The question is being asked, Why
so many weeds this year and what should we do with them?
The reason we have so many weeds is that we had two conditions
over the summer and winter that made it ideal for weeds. The
drought reduced plant cover this summer, leaving plenty of bare
ground and gaps in our lawns where weed seeds could reach the
soil. The cool, wet weather this winter made ideal conditions
for germination and growth of weeds. The result is tremendous
growth of rescue grass, henbit, bedstraw, thistles, medic, and
Wildflowers are weeds, too. How are
they faring in this weed fiesta? Early in the season, it looked
like it might be a spectacular season for wildflowers; unfortunately,
the rains were too much of a good thing. The larger, more aggressive
weeds will overrun bluebonnets and other wildflowers on the
moister sites with relatively good soil. On sites with shallow
soil, the wildflowers are already showing and will make a fair
show. In addition to bluebonnets, the primrose, Mexican hat,
wine cups, crows foot, and verbena are already blooming.
The peak bluebonnet period will probably be three weeks from
now, in early April.
The best thing to do to control the
cool weather weeds (the undesirable ones!) at this point is
to keep them mowed in order to prevent seed production. It is
pretty late to apply a contact herbicide like Wipe-Out, Weed-Be-Gone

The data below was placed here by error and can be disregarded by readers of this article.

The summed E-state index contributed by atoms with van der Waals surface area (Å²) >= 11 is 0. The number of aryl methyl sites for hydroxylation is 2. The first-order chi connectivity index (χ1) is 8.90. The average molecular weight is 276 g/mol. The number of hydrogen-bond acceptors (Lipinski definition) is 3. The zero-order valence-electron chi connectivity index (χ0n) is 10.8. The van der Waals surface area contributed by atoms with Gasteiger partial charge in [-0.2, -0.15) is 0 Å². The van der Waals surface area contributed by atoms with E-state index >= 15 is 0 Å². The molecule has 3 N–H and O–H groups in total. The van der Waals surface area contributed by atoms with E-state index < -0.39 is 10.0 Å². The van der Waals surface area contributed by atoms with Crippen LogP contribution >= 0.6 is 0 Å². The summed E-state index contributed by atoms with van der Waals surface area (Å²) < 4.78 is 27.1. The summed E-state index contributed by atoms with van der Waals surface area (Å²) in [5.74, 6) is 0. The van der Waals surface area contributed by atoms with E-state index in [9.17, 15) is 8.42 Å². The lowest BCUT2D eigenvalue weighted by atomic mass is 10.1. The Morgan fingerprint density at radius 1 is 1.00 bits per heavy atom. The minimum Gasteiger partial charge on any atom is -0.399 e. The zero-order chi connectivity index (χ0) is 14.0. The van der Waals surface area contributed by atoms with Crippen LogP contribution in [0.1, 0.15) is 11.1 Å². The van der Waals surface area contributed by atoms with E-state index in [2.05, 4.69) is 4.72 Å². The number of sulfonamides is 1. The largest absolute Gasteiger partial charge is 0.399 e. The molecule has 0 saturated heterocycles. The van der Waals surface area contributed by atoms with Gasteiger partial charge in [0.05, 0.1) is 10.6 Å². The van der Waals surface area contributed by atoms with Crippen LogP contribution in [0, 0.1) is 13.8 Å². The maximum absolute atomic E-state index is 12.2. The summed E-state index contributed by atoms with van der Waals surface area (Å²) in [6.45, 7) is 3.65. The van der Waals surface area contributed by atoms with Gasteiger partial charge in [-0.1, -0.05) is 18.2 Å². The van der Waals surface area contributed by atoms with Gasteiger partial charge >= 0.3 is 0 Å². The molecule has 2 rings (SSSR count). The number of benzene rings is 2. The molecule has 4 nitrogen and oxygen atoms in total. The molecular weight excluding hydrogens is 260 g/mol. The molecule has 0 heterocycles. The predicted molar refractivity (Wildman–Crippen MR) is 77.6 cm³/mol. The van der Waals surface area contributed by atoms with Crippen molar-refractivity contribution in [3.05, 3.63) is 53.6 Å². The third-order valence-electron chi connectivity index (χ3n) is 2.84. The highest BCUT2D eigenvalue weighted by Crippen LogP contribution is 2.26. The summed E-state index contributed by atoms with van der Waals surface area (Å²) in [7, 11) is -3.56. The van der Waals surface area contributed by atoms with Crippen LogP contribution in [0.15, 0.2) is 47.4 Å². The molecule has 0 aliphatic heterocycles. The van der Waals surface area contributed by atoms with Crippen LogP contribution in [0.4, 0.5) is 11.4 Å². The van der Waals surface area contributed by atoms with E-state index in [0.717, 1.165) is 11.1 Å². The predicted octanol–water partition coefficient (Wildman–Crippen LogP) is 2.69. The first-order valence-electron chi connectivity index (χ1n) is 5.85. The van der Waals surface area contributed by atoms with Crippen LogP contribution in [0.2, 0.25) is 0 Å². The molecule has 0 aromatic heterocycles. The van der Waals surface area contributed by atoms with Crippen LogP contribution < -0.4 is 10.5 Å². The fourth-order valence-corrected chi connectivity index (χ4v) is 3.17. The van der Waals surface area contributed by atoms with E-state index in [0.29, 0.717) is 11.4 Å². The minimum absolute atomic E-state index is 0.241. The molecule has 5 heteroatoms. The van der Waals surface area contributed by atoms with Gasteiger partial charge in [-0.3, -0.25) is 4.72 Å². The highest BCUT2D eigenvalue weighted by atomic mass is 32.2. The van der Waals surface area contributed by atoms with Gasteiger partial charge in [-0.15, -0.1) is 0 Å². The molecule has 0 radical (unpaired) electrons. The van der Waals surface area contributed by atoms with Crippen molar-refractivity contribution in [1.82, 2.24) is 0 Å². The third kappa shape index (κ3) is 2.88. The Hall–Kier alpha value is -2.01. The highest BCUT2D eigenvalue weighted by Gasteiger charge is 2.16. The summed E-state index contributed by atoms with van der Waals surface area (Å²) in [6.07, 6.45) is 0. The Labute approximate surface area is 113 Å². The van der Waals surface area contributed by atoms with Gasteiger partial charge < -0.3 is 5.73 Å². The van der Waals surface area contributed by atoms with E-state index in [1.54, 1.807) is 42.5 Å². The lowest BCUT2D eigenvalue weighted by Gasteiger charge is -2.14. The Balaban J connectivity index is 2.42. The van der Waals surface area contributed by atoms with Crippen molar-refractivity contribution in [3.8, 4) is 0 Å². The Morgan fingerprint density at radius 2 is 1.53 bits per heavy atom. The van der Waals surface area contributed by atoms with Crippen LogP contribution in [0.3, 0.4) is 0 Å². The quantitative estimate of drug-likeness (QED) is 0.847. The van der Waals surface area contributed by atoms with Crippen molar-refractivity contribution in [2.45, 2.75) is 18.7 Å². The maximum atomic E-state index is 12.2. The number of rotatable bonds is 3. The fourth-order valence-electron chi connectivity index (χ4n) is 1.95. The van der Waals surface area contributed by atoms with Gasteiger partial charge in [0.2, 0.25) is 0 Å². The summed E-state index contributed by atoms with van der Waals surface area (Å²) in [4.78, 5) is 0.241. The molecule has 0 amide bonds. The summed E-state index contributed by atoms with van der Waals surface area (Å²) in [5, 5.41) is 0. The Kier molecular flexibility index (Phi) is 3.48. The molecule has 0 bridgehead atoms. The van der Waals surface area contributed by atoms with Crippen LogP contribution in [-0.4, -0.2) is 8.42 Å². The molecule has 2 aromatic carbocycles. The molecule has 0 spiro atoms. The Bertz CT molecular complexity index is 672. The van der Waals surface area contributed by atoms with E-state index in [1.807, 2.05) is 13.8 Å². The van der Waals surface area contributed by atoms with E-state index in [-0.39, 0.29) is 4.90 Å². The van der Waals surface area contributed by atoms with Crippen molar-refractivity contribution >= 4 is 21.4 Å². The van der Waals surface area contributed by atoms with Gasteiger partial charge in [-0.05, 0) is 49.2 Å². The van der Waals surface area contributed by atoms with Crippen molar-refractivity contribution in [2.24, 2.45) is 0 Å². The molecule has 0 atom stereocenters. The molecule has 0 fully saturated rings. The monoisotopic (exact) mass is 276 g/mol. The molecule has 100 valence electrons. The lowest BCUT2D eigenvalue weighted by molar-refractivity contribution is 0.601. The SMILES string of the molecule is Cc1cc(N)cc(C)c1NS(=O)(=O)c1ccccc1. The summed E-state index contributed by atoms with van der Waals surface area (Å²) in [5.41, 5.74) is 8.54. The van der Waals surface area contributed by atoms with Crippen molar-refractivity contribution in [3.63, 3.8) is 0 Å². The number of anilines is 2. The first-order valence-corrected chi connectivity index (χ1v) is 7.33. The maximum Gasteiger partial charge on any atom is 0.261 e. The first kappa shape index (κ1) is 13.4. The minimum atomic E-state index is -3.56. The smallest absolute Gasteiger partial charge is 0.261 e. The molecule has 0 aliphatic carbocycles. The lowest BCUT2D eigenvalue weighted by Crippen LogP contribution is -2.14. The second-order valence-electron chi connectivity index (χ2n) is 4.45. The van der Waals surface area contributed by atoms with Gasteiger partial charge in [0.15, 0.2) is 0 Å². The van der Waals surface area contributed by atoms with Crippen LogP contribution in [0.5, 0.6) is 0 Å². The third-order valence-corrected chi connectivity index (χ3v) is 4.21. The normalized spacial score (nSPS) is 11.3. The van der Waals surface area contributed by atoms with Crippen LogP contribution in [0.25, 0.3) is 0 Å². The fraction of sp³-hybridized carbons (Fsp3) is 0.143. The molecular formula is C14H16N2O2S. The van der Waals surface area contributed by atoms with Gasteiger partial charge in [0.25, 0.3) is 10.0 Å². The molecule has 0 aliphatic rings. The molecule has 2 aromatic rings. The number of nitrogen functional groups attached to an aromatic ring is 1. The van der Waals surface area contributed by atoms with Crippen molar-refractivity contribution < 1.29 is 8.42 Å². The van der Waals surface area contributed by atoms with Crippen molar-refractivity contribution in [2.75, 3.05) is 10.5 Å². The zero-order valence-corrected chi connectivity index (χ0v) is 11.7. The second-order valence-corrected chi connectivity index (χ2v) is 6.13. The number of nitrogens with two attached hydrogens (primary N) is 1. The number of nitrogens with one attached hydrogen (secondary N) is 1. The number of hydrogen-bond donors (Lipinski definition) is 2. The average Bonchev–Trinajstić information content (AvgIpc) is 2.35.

or even Round-Up. The contact herbicides are unpredictable in
cool, wet weather and the kill probably will not
come fast enough to prevent seed production. Warm weather will
kill most of the weeds next month anyway.
Speaking of warm weather, I have seen
Bermuda grass growing in raised bed gardens. It will not be
long before all the wonderful warm weather weeds move in to
replace the cool weather weeds. If you have trouble with crabgrass
and especially sandburs I would still apply a pre-emergent herbicide
even if a few escape its effect and germinate anyway. There
are a number of effective pre-emergents. Check the list of weeds
controlled on the labels of Amaze, Portrait, Balan, Betasan
and others to see which prevents the weeds you have in the summertime.
The best way to battle weeds is to
have a strong lawn or, better yet, groundcovers or mulched perennials.
Weeds do not compete well with a thick St. Augustine, zoysia
or Bermuda lawn. There is no such thing as a thick buffalograss
lawn but, if the drought tolerant grass is used on heavy soil
in full sun with a western or southern facing slope, watered
sparingly and mowed high, it will out-compete weeds during dry
years. During wet years, keep the herbicides handy if you have
a buffalo grass lawn.
To encourage your lawn to thicken up,
it is not too late to aerate and top-dress with a half-inch
of compost. Rent the type of aerator that cuts plugs rather
than the spike type. Wait until after April 15 to fertilize
the lawn. Use a slow release fertilizer such as 19-5-9, 20-5-10,
or one of the organic fertilizers. Do not waste your money on
weed and feeds. If you apply the product now it is too early
for the fertilizer to be useful to the grass, so you are fertilizing
the same weeds that you are trying to kill. If you wait until
mid April or May when the grass can use the nitrogen, it is
too late for the herbicide to kill the weeds. Another problem
results when we forget that the weed and feed bag includes a
herbicide after it sits in the garage or shed for awhile. Listen
to my radio show on KLUP 930 AM on Saturday or Sunday and at
least one person a weekend has forgotten and killed flowers,
shrubs, or vegetables with their weed and feed.
There are less errors and environmental threats if
we keep our fertilizer separated from our herbicides.